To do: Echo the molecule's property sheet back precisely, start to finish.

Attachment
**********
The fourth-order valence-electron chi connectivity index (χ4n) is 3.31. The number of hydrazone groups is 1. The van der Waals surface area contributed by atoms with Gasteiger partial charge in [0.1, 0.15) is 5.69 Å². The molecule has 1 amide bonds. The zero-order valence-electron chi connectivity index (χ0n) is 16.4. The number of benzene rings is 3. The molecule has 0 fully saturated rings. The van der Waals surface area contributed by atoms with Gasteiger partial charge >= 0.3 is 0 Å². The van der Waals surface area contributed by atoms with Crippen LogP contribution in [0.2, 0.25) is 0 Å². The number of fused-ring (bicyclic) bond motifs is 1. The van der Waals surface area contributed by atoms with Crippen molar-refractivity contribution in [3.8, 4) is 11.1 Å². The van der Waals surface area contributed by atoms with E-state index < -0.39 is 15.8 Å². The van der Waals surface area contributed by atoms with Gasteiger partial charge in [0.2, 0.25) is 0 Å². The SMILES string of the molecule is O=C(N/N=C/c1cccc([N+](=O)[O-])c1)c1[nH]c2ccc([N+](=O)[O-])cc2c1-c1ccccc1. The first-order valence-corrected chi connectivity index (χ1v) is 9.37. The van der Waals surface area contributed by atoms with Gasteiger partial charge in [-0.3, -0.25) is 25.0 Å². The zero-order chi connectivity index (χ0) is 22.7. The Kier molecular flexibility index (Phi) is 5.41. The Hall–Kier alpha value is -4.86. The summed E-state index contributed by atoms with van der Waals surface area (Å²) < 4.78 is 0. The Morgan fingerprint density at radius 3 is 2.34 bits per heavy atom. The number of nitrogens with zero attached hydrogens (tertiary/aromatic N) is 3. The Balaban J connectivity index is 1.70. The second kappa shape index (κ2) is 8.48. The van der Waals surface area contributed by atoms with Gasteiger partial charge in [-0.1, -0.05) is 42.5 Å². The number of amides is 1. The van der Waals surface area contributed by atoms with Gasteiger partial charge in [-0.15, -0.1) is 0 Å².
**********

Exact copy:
The fourth-order valence-electron chi connectivity index (χ4n) is 3.31. The number of hydrazone groups is 1. The van der Waals surface area contributed by atoms with Gasteiger partial charge in [0.1, 0.15) is 5.69 Å². The molecule has 1 amide bonds. The zero-order valence-electron chi connectivity index (χ0n) is 16.4. The number of benzene rings is 3. The molecule has 0 fully saturated rings. The van der Waals surface area contributed by atoms with Gasteiger partial charge >= 0.3 is 0 Å². The van der Waals surface area contributed by atoms with Crippen LogP contribution in [0.2, 0.25) is 0 Å². The number of fused-ring (bicyclic) bond motifs is 1. The van der Waals surface area contributed by atoms with Crippen molar-refractivity contribution in [3.8, 4) is 11.1 Å². The van der Waals surface area contributed by atoms with E-state index < -0.39 is 15.8 Å². The van der Waals surface area contributed by atoms with Gasteiger partial charge in [0.2, 0.25) is 0 Å². The SMILES string of the molecule is O=C(N/N=C/c1cccc([N+](=O)[O-])c1)c1[nH]c2ccc([N+](=O)[O-])cc2c1-c1ccccc1. The first-order valence-corrected chi connectivity index (χ1v) is 9.37. The van der Waals surface area contributed by atoms with Gasteiger partial charge in [-0.3, -0.25) is 25.0 Å². The zero-order chi connectivity index (χ0) is 22.7. The Kier molecular flexibility index (Phi) is 5.41. The Hall–Kier alpha value is -4.86. The summed E-state index contributed by atoms with van der Waals surface area (Å²) < 4.78 is 0. The Morgan fingerprint density at radius 3 is 2.34 bits per heavy atom. The number of nitrogens with zero attached hydrogens (tertiary/aromatic N) is 3. The Balaban J connectivity index is 1.70. The second kappa shape index (κ2) is 8.48. The van der Waals surface area contributed by atoms with Gasteiger partial charge in [-0.1, -0.05) is 42.5 Å². The number of amides is 1. The van der Waals surface area contributed by atoms with Gasteiger partial charge in [-0.15, -0.1) is 0 Å².